In October 1950, the occupation of independent Tibet since 1911 de facto started by the armed forces of the People's Republic of China; the advancing on Lhasa Chinese People's Liberation Army forced Harrer and Aufschnaiter on December 20, 1950 again to escape, where they joined the caravan of the fleeing Dalai Lama, who waited for the political development in the region lying on the border of Sikkim and India Tschumbi Valley. Harrer went from Tschumbi directly to India; Aufschnaiter separated already in the south Tibetan town of Gyantse from the caravan, as it was hard for him, Tibet, leaving his "second home ", and lingered, always retreating to the west, still about 10 months in Tibet.

In January 1952 Aufschnaiter crossed the border into Nepal. He was expelled at the instigation of the Indian government and worked for several years as a cartographer for the Indian Army in New Delhi. From 1956 he worked for the FAO ( "Food and Agricultural Organization Culture " UN / Agriculture Organization ) back in Kathmandu as an agricultural expert. He took the Nepalese citizenship, which allowed him locked areas for foreigners in Nepal, including the little kingdom Mustang to explore. On one of these trips he discovered historically valuable, early Buddhist frescoes.

In 1971, it succeeded Aufschnaiter following his crossing North West of Nepal as one of the first visitors from a non- communist country again for 14 days in the place Khochar ( Khachar; Khojarnath ) to stay in Western Tibet.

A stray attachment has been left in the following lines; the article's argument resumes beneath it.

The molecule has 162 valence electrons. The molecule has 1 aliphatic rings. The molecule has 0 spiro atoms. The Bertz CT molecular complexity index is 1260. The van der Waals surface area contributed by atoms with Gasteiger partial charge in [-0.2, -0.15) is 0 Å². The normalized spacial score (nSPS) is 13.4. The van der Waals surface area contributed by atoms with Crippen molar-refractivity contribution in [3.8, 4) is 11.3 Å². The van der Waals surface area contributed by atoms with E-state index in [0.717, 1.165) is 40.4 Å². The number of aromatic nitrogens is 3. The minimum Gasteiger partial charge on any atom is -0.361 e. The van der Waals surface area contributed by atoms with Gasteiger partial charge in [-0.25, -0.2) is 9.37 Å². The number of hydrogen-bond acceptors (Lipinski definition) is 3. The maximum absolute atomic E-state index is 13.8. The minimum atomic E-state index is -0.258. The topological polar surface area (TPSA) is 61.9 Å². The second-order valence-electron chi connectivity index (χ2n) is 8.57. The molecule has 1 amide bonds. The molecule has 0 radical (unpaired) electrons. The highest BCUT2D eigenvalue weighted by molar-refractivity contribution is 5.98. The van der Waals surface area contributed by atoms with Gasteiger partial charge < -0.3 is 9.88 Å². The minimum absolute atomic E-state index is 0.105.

Peter Aufschnaiter died on 12 October 1973 in the University Hospital of Innsbruck and found his final resting place in the cemetery at St. Andrew's Church in Kitzbühel. Even today his grave is decorated with Tibetan prayer flags.

The very introverted Aufschnaiter planned until shortly before his death, to publish his memories of his stay and his travels in Tibet and Nepal in book form, what was it but no longer possible. The manuscript, after his death, owned by Paul Bauer, was passed by this Swiss tibetologist Blanche Christine Olschak for processing; this left it finally the Tibetologists Martin Brauen, who edited the bulky in many respects work and published. Aufschnaiter diaries and estate came into the possession of the Ethnographic Museum of the University of Zurich.


  • Peter Aufschnaiter, Martin Brauen (eds.): Peter Aufschnaiter. His life in Tibet. 2nd edition, Steiger Verlag, Innsbruck, 1988, ISBN 3-85423-016-8
  • Peter Aufschnaiter: Lands and Places of Milarepa. Add: East and West. N.S. 26, 1976, p 175-189.
  • Peter Aufschnaiter: Prehistoric Sites Discovered in inhabited regions of Tibet. Add: East and West 7th 1956, p 74-88.
  • Bruno J. Field of Justice (Ed., eds ): .. Aufschnaiter Peter posthumous record of his journey through North West Nepal to Khochar in Tibet in 1971, complemented by Giuseppe Tucci's description of his visit to Khochar in 1935 and Swami Pranabananda Description of the Monastery of Khochar In 1939: Munich Contributions to Ethnology. Yearbook of the State Museum of Ethnology in Munich 10/2006, published by the State Museum of Ethnology in Munich, Munich 2006, ISBN 978-3-927270-50-3, pp. 183-232